Coming to Terms—Part 3
Finally, as we try to define what we do, it's equally important to define what we don't do. Both "IA" and "usability" (and probably other fields as well) have been guilty of defining almost anything related to a user-centered design process as being part of "what we do."

It's important to dismiss the argument (all too often made by usability people) that "usability" equals "efficiency" equals "satisfaction." To provide a simple example, when driving between Los Angeles and San Francisco, the most efficient route is Interstate 5-the shortest route with several hundred miles of straight-as-an-arrow highway through flat and dusty farmlands, dotted only by small functional clusters of gas stations and motels. In contrast, the more satisfying route is the coastal Highway 101, about an a hour longer, but a scenic drive through rolling countryside and ocean views, passing through or near several picturesque towns along the way. Usability is a goal, admittedly an important one, but only one of many goals that need to be balanced. A highly usable interface to a product that's irrelevant to user's needs, or too expensive for it's intended users, or can't turn a profit is just as much a failure as one that's impossible to use.

It's also important to note that being user-focused is an approach, not a job and not one limited to one field. One of the better books on journalism was titled "Writing for Your Readers," and newspapers have experimented with "reader-centric" coverage of political campaigns where they polled voters to find out what their issues were and relentless grilled political candidates about these issues before letting the candidate spout off on their issues. Likewise, at their best, marketing and branding focuses on listening to the customer.)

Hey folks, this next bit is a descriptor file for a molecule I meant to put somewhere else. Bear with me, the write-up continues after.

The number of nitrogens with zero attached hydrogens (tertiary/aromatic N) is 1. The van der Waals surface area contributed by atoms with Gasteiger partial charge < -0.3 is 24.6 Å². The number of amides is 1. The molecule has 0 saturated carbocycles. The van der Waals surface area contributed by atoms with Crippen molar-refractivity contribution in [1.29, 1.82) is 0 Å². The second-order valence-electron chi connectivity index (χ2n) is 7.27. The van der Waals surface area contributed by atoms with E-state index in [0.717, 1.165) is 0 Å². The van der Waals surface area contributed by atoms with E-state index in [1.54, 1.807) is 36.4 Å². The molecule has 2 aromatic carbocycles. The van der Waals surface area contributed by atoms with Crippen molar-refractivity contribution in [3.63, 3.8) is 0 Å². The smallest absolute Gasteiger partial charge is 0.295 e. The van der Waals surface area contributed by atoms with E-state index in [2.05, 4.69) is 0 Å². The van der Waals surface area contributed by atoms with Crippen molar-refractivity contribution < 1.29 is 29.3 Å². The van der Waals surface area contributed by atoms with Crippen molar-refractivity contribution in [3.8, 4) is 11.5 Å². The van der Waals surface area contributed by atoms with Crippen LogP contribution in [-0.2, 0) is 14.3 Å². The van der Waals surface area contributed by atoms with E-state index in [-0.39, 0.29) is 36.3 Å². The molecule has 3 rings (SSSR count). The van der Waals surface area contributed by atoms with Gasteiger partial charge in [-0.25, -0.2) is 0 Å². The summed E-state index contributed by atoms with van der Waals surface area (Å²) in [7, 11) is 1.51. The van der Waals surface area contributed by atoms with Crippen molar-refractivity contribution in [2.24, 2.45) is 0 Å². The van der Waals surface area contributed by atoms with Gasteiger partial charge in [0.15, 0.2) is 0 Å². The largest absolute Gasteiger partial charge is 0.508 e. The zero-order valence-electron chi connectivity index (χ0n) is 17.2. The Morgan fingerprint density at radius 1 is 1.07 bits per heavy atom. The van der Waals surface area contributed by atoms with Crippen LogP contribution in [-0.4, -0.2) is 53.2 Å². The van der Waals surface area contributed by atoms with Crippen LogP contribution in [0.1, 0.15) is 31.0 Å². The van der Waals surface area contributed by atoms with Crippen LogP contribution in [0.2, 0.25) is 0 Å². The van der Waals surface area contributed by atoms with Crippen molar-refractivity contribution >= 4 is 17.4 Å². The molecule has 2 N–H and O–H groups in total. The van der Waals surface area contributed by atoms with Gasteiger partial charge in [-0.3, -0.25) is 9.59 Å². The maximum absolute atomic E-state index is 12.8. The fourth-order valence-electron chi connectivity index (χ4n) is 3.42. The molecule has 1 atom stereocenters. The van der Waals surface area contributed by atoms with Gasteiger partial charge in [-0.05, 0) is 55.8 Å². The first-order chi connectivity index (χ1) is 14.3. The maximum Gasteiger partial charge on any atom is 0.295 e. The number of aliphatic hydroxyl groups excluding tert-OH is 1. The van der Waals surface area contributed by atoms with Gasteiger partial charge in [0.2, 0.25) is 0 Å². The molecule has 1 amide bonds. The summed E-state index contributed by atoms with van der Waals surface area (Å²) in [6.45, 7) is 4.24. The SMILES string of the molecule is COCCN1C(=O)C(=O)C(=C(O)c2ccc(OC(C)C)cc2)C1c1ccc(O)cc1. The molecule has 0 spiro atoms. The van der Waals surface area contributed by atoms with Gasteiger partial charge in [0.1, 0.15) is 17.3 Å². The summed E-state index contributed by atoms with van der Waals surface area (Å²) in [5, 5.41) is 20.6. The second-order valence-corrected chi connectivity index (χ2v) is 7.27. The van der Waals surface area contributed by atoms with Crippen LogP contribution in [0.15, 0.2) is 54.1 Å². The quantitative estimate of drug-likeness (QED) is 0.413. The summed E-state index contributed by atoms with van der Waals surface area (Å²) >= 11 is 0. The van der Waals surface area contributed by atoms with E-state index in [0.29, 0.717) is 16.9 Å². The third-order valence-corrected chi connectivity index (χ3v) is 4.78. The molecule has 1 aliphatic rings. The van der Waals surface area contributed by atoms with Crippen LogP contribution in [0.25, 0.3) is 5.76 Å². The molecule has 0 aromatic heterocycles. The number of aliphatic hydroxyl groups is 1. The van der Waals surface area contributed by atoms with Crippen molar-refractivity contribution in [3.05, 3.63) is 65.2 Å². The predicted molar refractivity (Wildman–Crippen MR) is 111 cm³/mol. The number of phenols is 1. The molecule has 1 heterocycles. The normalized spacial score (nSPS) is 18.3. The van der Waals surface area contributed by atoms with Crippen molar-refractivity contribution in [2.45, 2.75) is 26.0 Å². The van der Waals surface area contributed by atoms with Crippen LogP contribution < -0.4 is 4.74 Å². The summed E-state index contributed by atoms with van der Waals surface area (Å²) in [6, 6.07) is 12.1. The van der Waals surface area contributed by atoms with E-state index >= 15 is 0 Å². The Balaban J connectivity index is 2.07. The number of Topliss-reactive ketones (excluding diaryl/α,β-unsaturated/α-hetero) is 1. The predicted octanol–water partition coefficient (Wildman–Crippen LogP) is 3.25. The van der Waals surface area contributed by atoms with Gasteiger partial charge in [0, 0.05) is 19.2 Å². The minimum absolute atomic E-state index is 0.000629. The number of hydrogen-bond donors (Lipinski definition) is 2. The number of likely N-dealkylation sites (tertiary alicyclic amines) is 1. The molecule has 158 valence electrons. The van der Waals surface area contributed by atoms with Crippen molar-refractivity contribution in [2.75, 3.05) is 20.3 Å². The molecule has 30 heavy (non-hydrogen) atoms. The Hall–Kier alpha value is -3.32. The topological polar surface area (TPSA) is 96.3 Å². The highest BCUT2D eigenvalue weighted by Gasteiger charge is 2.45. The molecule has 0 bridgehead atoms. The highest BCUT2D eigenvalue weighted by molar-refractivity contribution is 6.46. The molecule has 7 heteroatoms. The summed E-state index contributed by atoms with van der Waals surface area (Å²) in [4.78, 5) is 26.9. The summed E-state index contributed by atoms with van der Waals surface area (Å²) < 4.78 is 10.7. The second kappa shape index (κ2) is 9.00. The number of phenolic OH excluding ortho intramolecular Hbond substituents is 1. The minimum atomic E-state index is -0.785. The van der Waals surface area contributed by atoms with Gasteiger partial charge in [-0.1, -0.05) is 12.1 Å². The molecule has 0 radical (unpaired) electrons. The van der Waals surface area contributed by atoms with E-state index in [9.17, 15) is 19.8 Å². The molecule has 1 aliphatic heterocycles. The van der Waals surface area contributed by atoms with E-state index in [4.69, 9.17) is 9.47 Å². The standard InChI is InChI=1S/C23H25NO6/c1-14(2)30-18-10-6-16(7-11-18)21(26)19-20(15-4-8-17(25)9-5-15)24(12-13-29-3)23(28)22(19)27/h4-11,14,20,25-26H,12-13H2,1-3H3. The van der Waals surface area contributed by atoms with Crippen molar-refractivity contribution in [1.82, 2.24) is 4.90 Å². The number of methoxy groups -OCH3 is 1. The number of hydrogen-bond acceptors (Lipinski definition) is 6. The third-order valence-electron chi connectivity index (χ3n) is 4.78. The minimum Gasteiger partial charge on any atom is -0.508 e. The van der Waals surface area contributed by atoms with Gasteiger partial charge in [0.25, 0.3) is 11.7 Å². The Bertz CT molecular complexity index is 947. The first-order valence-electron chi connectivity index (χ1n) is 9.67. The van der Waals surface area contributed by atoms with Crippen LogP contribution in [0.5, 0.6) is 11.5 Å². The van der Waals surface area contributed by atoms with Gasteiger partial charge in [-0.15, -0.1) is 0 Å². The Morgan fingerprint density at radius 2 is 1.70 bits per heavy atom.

When we overreach in our turf battles, I think we again confuse clients and co-workers. They may not know exactly what we do, but they do know that some of the jargon and arguments we're using violates common sense.

And it gets worse when we start staking claims to other fields where we're not qualified-for example someone once argued that UXs should get involved with setting pricing on products, since after all that was part of the user experience… Feh. Yes, it's part of the "experience" in the broadest sense, but I for one aren't qualified to do product pricing and I doubt many other UXs are unless they've got an MBA. Talk like that undermines the credibility we're trying to establish.

Here's a starting list of some things we don't do as UXs (although we may be familiar with it, and may even be qualified to do some depending on our background—for example someone who was formerly a graphic designer is probably qualified to do visual design.)

Note: This site will look much better in a browser that supports web standards, but it is accessible to any browser or Internet device.